From the NYT:
Falsified applications are now the most common type of mortgage fraud, their incidence having risen steadily for the last three years, according to LexisNexis Risk Solutions’ annual mortgage fraud report.
The report, scheduled for release on Monday, breaks down the composition of verified mortgage fraud activity in 2013 as reported by lenders, insurers and other subscribers to a LexisNexis database known as MIDEX. The database tracks only fraud involving industry professionals, such as loan officers, real estate agents and appraisers.
“Eighty percent of all mortgage fraud involves a professional,” said Tim Coyle, the company’s senior director of financial services and an author of the report. “It almost has to — it’s a very complex game.”
Seventy-four percent of the investigated loans reported in 2013 involved application fraud, up from 69 percent in 2012, and 61 percent in 2011. Application fraud involves misrepresenting a borrower’s background or circumstances by providing a lender with false information about crucial factors, such as income, employment or intent to occupy the property. Identity theft or invalid Social Security numbers may also come into play.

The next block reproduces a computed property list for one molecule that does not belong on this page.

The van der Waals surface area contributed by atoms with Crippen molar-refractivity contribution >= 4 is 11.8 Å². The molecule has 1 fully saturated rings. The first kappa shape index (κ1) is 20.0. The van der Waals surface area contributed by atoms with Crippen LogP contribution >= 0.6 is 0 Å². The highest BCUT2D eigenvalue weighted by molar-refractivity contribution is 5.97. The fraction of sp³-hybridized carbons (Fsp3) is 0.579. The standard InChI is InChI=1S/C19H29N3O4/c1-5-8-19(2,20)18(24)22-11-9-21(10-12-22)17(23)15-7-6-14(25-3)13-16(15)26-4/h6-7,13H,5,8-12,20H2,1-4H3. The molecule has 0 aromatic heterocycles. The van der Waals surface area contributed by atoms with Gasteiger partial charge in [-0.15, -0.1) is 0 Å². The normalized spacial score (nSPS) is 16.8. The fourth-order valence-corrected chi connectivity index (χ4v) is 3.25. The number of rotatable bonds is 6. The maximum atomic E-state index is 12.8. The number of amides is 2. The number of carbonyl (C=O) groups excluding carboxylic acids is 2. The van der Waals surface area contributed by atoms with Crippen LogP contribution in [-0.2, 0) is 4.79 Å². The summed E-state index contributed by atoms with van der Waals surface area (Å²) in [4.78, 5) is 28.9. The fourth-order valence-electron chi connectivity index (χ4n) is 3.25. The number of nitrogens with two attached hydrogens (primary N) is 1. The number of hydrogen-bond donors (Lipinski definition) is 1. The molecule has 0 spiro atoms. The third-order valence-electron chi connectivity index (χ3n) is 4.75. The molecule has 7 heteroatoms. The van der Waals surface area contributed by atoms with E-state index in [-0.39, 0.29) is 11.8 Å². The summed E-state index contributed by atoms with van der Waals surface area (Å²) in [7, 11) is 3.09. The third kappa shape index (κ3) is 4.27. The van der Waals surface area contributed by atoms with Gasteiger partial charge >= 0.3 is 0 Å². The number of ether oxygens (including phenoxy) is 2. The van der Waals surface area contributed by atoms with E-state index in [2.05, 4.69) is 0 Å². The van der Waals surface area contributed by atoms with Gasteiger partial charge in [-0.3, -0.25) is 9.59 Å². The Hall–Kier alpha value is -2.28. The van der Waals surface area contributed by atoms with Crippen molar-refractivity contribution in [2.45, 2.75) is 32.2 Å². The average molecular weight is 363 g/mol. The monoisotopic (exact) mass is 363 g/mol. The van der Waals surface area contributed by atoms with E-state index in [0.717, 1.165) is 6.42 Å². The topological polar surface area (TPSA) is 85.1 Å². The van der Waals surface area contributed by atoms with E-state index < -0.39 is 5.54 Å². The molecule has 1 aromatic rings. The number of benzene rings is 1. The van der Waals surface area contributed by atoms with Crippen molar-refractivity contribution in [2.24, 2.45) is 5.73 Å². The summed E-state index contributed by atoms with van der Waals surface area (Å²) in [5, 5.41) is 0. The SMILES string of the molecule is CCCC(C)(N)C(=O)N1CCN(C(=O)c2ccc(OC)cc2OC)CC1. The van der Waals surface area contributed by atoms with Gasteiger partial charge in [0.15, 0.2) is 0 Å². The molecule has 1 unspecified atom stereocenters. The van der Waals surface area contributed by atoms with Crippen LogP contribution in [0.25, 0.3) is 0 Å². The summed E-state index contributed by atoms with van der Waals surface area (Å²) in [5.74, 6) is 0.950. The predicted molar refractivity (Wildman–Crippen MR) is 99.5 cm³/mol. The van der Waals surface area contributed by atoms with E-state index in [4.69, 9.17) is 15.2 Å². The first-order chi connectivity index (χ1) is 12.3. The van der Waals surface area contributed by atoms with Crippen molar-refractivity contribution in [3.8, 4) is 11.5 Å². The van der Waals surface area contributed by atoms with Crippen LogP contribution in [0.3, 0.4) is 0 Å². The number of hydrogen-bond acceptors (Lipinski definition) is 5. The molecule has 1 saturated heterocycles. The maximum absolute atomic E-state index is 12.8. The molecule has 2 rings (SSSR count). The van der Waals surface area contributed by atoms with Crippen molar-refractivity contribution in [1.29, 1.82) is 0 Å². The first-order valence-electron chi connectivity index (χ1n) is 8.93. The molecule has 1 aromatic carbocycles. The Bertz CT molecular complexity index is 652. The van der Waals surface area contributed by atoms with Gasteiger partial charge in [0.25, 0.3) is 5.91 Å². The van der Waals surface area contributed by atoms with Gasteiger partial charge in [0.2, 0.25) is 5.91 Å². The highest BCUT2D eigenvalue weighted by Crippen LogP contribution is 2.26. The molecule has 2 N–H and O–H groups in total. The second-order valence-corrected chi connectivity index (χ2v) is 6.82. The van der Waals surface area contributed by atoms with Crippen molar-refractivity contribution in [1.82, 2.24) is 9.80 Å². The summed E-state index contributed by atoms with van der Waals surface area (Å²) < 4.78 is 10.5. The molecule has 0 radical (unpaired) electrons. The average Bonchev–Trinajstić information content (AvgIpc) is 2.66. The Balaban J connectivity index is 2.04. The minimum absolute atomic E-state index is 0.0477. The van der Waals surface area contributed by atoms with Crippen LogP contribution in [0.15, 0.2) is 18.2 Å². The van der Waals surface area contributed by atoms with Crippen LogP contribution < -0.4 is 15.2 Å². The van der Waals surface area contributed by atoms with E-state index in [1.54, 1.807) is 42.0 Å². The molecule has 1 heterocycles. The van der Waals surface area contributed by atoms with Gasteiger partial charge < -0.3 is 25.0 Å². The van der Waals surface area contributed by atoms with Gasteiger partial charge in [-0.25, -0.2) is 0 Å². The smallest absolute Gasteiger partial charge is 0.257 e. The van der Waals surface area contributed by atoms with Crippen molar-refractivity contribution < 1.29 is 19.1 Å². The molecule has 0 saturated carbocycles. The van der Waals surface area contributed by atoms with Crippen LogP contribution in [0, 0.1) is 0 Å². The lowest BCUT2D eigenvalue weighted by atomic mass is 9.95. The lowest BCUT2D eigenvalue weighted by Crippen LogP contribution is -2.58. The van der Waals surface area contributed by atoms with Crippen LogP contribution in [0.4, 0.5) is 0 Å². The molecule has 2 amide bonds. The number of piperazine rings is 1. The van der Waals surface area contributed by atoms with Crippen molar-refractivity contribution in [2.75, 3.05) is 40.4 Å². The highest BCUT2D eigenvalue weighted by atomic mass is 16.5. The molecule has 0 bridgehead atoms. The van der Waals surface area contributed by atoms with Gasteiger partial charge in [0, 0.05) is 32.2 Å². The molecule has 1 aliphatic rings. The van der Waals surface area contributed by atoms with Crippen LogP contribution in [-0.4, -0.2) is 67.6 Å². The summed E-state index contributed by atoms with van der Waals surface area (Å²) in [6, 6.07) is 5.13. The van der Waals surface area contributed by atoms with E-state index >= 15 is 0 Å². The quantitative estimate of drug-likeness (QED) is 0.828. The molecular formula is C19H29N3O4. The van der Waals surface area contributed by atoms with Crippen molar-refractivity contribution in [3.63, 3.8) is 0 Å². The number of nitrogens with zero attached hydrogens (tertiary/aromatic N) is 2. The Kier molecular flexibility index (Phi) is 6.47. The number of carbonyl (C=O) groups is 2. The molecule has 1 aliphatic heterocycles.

Mr. Coyle attributed the rising incidence of application fraud to tight credit conditions that make it harder for borrowers to qualify and for industry professionals to profit. Credit fraud also increased last year, according to Jennifer Butts, the manager of data insight and also an author of the report. Credit fraud, such as undisclosed debt on a credit history or misrepresentation on the credit report, occurred in 17 percent of reported fraud investigations, which was a big jump from 5 percent in 2012, she said.
Appraisal fraud, however, dropped to a five-year low of 15 percent of reported loans. Mr. Coyle credited federal regulations adopted several years ago aimed at preventing corruption of the appraisal process by professionals with a financial stake in the mortgage transaction.
The report also ranks the states according to the seriousness of their mortgage fraud problem relative to their share of origination volume. Florida ranked first as having the worst fraud problem for the fifth consecutive year, followed by Nevada and New Jersey.